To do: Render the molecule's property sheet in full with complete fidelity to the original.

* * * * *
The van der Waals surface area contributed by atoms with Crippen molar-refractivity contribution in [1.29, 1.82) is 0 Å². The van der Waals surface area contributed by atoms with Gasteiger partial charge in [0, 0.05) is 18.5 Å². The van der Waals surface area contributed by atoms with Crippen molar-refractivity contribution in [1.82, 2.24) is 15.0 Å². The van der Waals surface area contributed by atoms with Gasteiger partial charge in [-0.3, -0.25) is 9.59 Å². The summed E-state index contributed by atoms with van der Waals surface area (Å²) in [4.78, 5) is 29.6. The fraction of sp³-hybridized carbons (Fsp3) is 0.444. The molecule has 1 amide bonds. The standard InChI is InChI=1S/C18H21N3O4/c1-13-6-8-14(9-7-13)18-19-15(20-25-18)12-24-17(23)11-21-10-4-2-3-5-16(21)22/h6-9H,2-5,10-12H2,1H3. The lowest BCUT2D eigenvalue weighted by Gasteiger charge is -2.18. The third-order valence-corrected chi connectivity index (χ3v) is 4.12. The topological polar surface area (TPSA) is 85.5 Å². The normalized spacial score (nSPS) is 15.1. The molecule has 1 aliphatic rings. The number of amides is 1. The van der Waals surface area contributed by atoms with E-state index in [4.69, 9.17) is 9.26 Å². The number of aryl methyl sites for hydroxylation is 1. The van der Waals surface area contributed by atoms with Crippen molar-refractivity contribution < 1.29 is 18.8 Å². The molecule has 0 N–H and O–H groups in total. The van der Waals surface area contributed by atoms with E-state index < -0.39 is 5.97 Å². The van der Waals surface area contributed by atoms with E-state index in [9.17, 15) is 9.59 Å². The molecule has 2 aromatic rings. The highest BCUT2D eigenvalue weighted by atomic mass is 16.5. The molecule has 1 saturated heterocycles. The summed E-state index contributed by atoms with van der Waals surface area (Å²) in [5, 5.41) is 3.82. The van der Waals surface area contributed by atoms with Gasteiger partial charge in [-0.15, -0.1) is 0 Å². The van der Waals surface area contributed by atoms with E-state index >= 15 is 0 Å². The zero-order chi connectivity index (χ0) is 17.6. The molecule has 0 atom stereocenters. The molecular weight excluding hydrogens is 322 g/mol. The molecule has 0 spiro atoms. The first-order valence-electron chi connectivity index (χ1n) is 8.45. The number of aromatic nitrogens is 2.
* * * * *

The van der Waals surface area contributed by atoms with Crippen molar-refractivity contribution in [1.29, 1.82) is 0 Å². The van der Waals surface area contributed by atoms with Gasteiger partial charge in [0, 0.05) is 18.5 Å². The van der Waals surface area contributed by atoms with Crippen molar-refractivity contribution in [1.82, 2.24) is 15.0 Å². The van der Waals surface area contributed by atoms with Gasteiger partial charge in [-0.3, -0.25) is 9.59 Å². The summed E-state index contributed by atoms with van der Waals surface area (Å²) in [4.78, 5) is 29.6. The fraction of sp³-hybridized carbons (Fsp3) is 0.444. The molecule has 1 amide bonds. The standard InChI is InChI=1S/C18H21N3O4/c1-13-6-8-14(9-7-13)18-19-15(20-25-18)12-24-17(23)11-21-10-4-2-3-5-16(21)22/h6-9H,2-5,10-12H2,1H3. The lowest BCUT2D eigenvalue weighted by Gasteiger charge is -2.18. The third-order valence-corrected chi connectivity index (χ3v) is 4.12. The topological polar surface area (TPSA) is 85.5 Å². The normalized spacial score (nSPS) is 15.1. The molecule has 1 aliphatic rings. The number of amides is 1. The van der Waals surface area contributed by atoms with E-state index in [4.69, 9.17) is 9.26 Å². The number of aryl methyl sites for hydroxylation is 1. The van der Waals surface area contributed by atoms with Crippen molar-refractivity contribution < 1.29 is 18.8 Å². The molecule has 0 N–H and O–H groups in total. The van der Waals surface area contributed by atoms with E-state index < -0.39 is 5.97 Å². The van der Waals surface area contributed by atoms with E-state index in [9.17, 15) is 9.59 Å². The molecule has 2 aromatic rings. The highest BCUT2D eigenvalue weighted by atomic mass is 16.5. The molecule has 1 saturated heterocycles. The summed E-state index contributed by atoms with van der Waals surface area (Å²) in [5, 5.41) is 3.82. The van der Waals surface area contributed by atoms with Gasteiger partial charge in [-0.15, -0.1) is 0 Å². The van der Waals surface area contributed by atoms with E-state index >= 15 is 0 Å². The zero-order chi connectivity index (χ0) is 17.6. The molecule has 0 atom stereocenters. The molecular weight excluding hydrogens is 322 g/mol. The molecule has 0 spiro atoms. The first-order valence-electron chi connectivity index (χ1n) is 8.45. The number of aromatic nitrogens is 2.